At some moments The Storm surprises the listener with interesting musical ideas like in the long and progressive Crazy Machine (biting wah-wah guitar and jazzy interlude with outstanding Hammond work), I Don't Know (break with swinging rhythm guitar and lush Hammond) and Experiencia Sin Organo (Black Sabbath meets Led Zeppelin with heavy guitar runs and no organ as the title suggests).
If you like Hammond-drenched progressive hard rock like Atomic Rooster, Uriah Heep and Deep Purple, this band is worth checking out.
This debut has long been a prized item among vinyl collectors and is very hard to find. However, both of their albums are available in a 2CD box set entitled Lost In Time released in 2013. Pressed in a limited edition of just 1000 copies, however.
Tarantula — Tarantula I
Tarantula is one of the many Spanish prog-rock bands that emerged in the second half of the 70s, spearheaded by Triana, Blogue and Granada. Founded in Valencia in 1973, they disbanded in 1978 after releasing only two albums.
The two releases are totally different. The self-titled debut (1976) contains wonderful, vintage keyboard-drenched symphonic prog. The second album, Tarantula 2, was released in 1978 with a different line-up and delivers a harder-edged and more direct approach with hints of early Uriah Heep. Here is a track-by-track run-through of that excellent debut album.
Recuerdos (Memories): The atmosphere in the first and final part alternates between mellow (with flute-Mellotron and soft Minimoog flights) and bombastic with dramatic vocals and majestic violin-Mellotron eruptions. It is very moving! The mid-section features an acceleration with Hammond floods and fiery electric guitar. This sound brings German prog bands like Jane and Ramses to my mind.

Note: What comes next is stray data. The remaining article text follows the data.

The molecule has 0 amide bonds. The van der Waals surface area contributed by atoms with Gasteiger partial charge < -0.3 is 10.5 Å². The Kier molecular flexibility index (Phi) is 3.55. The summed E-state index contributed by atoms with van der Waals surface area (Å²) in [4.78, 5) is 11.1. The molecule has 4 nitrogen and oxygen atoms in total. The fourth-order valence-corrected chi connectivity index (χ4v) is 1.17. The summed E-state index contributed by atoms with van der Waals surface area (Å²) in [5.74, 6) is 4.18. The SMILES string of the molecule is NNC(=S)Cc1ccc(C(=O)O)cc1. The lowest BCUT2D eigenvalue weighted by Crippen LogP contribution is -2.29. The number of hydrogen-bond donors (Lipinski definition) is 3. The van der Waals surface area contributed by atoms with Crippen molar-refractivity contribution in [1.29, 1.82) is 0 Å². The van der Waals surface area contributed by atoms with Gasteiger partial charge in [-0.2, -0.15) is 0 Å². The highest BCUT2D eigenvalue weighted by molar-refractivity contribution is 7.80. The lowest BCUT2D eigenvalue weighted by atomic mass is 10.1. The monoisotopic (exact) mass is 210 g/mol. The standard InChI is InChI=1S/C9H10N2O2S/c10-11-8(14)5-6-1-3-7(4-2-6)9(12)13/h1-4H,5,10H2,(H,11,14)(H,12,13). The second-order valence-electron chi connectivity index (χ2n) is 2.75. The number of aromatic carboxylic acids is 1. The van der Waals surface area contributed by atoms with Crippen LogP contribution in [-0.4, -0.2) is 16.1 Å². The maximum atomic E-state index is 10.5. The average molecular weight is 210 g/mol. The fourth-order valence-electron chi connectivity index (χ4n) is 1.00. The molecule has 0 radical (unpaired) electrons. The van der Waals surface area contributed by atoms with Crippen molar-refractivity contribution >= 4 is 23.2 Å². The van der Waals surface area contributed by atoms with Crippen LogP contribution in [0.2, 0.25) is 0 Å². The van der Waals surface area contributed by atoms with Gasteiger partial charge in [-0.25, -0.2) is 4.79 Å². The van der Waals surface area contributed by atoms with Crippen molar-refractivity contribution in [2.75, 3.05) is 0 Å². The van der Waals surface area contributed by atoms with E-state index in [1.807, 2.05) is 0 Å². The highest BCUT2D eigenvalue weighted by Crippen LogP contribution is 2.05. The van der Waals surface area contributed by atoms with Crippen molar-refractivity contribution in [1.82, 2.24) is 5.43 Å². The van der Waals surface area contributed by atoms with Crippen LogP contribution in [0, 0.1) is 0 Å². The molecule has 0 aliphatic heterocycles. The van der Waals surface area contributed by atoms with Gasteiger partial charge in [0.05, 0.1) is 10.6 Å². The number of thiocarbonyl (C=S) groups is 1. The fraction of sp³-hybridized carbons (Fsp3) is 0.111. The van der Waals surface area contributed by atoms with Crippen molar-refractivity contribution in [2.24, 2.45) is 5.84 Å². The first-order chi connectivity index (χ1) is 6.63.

La araña y la mosca (The Spider And The Fly): First a pleasant harmony of cheerful flute-Mellotron drops, fat Minimoog sounds, Emersonian Hammond waves and fiery electric guitar runs. Then the mood shifts from dreamy, with tender piano and melancholical vocals, to slow with sensitive electric guitar work and a catchy rhythm with a lush vintage keyboard sound (Mellotron, Hammond and Moog).
Singladura final (Final Voyage): This song starts and ends with a beautiful, mellow atmosphere featuring twanging guitar, soft organ waves, a warm string sound and wonderful vocals. The break halfway contains pure rock-and-roll with heavy guitar and raw vocals. How surprising!
Un mundo anterior (A World Before): A slow rhythm contains flute and violin-Mellotron, followed by a very sensitive electric guitar solo and tender piano runs. Goosebumps! The tension between the grand piano, flute-Mellotron and electric guitar is great and carries me away to prog-heaven.
Imperio muerto (Dead Empire): This long track opens with a psychedelic atmosphere, due to a haunting organ and ominous fat Moog flights. Then lots of changing climates with sensational Minimoog runs, another rock-and-roll break and dramatic vocals. Excellent!
La danza del diablo (The Devil's Dance): A mid-tempo song with strong interplay between organ and electric guitar and a swirling Hammond organ solo.
Lydia: A short piece that sounds Bach-inspired, with warm classical guitar and powerful organ.
Paisajes pintorescos (Picturesque Landscapes): This final composition is very alternating with the sound of a harpsichord, fiery electric guitar work and great, very expressive vocals. The final part delivers an up-tempo rhythm with wonderful vocals, lush organ and a harder-edged guitar solo. It is very dynamic and exciting.
Both albums have been reissued a couple of times, including on CD in the 1990s on the South-Korean prog-friendly Si-Wan label. In 2006, both albums appeared on CD on the Walhalla label, marked as "remastered". Walhalla is, however, regarded as a bootleg label. No info on the label exists, and not on the origins of the mastering either.
Keyboard player Vicente Guillot played in some other bands afterwards and released albums with Borne, Praxis, and Alquimia.